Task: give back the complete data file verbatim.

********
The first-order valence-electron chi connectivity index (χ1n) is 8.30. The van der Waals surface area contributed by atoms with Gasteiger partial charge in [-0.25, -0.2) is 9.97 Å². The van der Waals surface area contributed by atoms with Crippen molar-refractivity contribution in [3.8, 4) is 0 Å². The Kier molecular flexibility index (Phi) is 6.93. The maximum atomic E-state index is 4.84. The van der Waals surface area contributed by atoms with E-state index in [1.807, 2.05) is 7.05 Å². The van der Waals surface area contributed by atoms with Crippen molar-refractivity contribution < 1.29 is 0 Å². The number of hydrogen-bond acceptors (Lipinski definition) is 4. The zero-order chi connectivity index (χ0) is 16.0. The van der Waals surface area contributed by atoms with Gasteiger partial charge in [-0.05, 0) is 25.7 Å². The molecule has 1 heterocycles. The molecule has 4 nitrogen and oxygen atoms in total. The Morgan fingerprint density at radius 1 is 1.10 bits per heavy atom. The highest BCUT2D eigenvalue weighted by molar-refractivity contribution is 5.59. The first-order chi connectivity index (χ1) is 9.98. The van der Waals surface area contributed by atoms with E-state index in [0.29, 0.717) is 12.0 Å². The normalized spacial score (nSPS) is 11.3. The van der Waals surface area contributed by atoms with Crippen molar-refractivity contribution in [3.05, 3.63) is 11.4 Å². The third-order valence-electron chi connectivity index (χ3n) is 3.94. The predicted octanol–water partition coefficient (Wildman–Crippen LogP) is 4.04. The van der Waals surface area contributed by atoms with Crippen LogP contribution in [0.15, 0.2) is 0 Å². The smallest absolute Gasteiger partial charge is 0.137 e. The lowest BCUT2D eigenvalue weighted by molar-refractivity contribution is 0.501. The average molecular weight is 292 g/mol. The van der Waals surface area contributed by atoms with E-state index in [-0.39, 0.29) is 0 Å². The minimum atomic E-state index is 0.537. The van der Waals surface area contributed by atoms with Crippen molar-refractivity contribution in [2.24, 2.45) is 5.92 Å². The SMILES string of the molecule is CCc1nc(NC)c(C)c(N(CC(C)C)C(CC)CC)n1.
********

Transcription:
The first-order valence-electron chi connectivity index (χ1n) is 8.30. The van der Waals surface area contributed by atoms with Gasteiger partial charge in [-0.25, -0.2) is 9.97 Å². The van der Waals surface area contributed by atoms with Crippen molar-refractivity contribution in [3.8, 4) is 0 Å². The Kier molecular flexibility index (Phi) is 6.93. The maximum atomic E-state index is 4.84. The van der Waals surface area contributed by atoms with E-state index in [1.807, 2.05) is 7.05 Å². The van der Waals surface area contributed by atoms with Crippen molar-refractivity contribution < 1.29 is 0 Å². The number of hydrogen-bond acceptors (Lipinski definition) is 4. The zero-order chi connectivity index (χ0) is 16.0. The van der Waals surface area contributed by atoms with Gasteiger partial charge in [-0.05, 0) is 25.7 Å². The molecule has 1 heterocycles. The molecule has 4 nitrogen and oxygen atoms in total. The Morgan fingerprint density at radius 1 is 1.10 bits per heavy atom. The highest BCUT2D eigenvalue weighted by molar-refractivity contribution is 5.59. The first-order chi connectivity index (χ1) is 9.98. The van der Waals surface area contributed by atoms with E-state index in [0.29, 0.717) is 12.0 Å². The normalized spacial score (nSPS) is 11.3. The van der Waals surface area contributed by atoms with Crippen molar-refractivity contribution in [3.05, 3.63) is 11.4 Å². The third-order valence-electron chi connectivity index (χ3n) is 3.94. The predicted octanol–water partition coefficient (Wildman–Crippen LogP) is 4.04. The van der Waals surface area contributed by atoms with Crippen LogP contribution in [0.15, 0.2) is 0 Å². The smallest absolute Gasteiger partial charge is 0.137 e. The lowest BCUT2D eigenvalue weighted by molar-refractivity contribution is 0.501. The average molecular weight is 292 g/mol. The van der Waals surface area contributed by atoms with E-state index in [-0.39, 0.29) is 0 Å². The minimum atomic E-state index is 0.537. The van der Waals surface area contributed by atoms with Crippen molar-refractivity contribution in [2.24, 2.45) is 5.92 Å². The SMILES string of the molecule is CCc1nc(NC)c(C)c(N(CC(C)C)C(CC)CC)n1.